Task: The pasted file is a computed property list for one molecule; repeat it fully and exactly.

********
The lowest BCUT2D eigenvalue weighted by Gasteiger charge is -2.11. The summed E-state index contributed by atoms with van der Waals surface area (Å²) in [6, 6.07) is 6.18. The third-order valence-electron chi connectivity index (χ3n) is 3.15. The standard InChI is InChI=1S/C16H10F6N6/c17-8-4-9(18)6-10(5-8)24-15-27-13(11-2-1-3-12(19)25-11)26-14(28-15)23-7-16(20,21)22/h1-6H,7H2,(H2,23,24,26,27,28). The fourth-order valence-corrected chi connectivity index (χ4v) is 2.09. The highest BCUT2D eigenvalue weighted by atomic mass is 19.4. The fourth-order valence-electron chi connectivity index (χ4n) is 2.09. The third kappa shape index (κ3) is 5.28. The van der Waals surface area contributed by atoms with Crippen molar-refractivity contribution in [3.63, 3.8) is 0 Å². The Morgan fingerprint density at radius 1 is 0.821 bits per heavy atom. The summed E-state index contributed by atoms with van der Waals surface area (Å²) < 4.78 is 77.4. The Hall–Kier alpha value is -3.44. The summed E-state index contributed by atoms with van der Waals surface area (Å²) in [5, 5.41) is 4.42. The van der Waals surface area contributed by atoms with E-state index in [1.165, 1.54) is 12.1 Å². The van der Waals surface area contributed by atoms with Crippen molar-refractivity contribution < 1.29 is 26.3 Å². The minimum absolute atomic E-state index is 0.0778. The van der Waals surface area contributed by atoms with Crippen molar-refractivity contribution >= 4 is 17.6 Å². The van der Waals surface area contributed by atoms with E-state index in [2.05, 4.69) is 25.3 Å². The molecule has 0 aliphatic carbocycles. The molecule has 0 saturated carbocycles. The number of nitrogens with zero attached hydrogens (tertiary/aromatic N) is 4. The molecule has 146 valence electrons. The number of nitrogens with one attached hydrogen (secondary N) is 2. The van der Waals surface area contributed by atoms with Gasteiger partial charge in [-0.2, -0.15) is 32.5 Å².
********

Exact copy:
The lowest BCUT2D eigenvalue weighted by Gasteiger charge is -2.11. The summed E-state index contributed by atoms with van der Waals surface area (Å²) in [6, 6.07) is 6.18. The third-order valence-electron chi connectivity index (χ3n) is 3.15. The standard InChI is InChI=1S/C16H10F6N6/c17-8-4-9(18)6-10(5-8)24-15-27-13(11-2-1-3-12(19)25-11)26-14(28-15)23-7-16(20,21)22/h1-6H,7H2,(H2,23,24,26,27,28). The fourth-order valence-corrected chi connectivity index (χ4v) is 2.09. The highest BCUT2D eigenvalue weighted by atomic mass is 19.4. The fourth-order valence-electron chi connectivity index (χ4n) is 2.09. The third kappa shape index (κ3) is 5.28. The van der Waals surface area contributed by atoms with Crippen molar-refractivity contribution in [3.63, 3.8) is 0 Å². The Morgan fingerprint density at radius 1 is 0.821 bits per heavy atom. The summed E-state index contributed by atoms with van der Waals surface area (Å²) < 4.78 is 77.4. The Hall–Kier alpha value is -3.44. The summed E-state index contributed by atoms with van der Waals surface area (Å²) in [5, 5.41) is 4.42. The van der Waals surface area contributed by atoms with E-state index in [1.165, 1.54) is 12.1 Å². The van der Waals surface area contributed by atoms with Crippen molar-refractivity contribution < 1.29 is 26.3 Å². The minimum absolute atomic E-state index is 0.0778. The van der Waals surface area contributed by atoms with Crippen molar-refractivity contribution >= 4 is 17.6 Å². The van der Waals surface area contributed by atoms with E-state index in [2.05, 4.69) is 25.3 Å². The molecule has 0 aliphatic carbocycles. The molecule has 0 saturated carbocycles. The number of nitrogens with zero attached hydrogens (tertiary/aromatic N) is 4. The molecule has 146 valence electrons. The number of nitrogens with one attached hydrogen (secondary N) is 2. The van der Waals surface area contributed by atoms with Gasteiger partial charge in [-0.2, -0.15) is 32.5 Å².